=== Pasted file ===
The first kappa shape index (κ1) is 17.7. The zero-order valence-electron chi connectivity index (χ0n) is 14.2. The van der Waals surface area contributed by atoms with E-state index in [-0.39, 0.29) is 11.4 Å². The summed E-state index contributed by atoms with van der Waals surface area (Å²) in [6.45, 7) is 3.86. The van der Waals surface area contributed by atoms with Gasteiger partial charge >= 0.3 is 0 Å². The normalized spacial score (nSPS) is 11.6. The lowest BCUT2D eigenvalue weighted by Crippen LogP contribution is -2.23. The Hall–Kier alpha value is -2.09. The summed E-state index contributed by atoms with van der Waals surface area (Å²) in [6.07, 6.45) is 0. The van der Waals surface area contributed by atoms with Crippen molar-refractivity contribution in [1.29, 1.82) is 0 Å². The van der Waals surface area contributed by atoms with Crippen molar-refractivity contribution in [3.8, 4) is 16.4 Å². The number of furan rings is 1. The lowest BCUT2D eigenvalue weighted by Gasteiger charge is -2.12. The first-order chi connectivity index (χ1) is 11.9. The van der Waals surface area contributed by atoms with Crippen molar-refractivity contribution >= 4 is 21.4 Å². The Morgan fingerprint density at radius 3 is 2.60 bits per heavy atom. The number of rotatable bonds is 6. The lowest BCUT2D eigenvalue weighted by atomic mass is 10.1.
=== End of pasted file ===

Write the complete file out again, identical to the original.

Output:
The first kappa shape index (κ1) is 17.7. The zero-order valence-electron chi connectivity index (χ0n) is 14.2. The van der Waals surface area contributed by atoms with E-state index in [-0.39, 0.29) is 11.4 Å². The summed E-state index contributed by atoms with van der Waals surface area (Å²) in [6.45, 7) is 3.86. The van der Waals surface area contributed by atoms with Gasteiger partial charge >= 0.3 is 0 Å². The normalized spacial score (nSPS) is 11.6. The lowest BCUT2D eigenvalue weighted by Crippen LogP contribution is -2.23. The Hall–Kier alpha value is -2.09. The summed E-state index contributed by atoms with van der Waals surface area (Å²) in [6.07, 6.45) is 0. The van der Waals surface area contributed by atoms with Crippen molar-refractivity contribution in [1.29, 1.82) is 0 Å². The van der Waals surface area contributed by atoms with Crippen molar-refractivity contribution in [3.8, 4) is 16.4 Å². The number of furan rings is 1. The lowest BCUT2D eigenvalue weighted by Gasteiger charge is -2.12. The first-order chi connectivity index (χ1) is 11.9. The van der Waals surface area contributed by atoms with Crippen molar-refractivity contribution >= 4 is 21.4 Å². The Morgan fingerprint density at radius 3 is 2.60 bits per heavy atom. The number of rotatable bonds is 6. The lowest BCUT2D eigenvalue weighted by atomic mass is 10.1.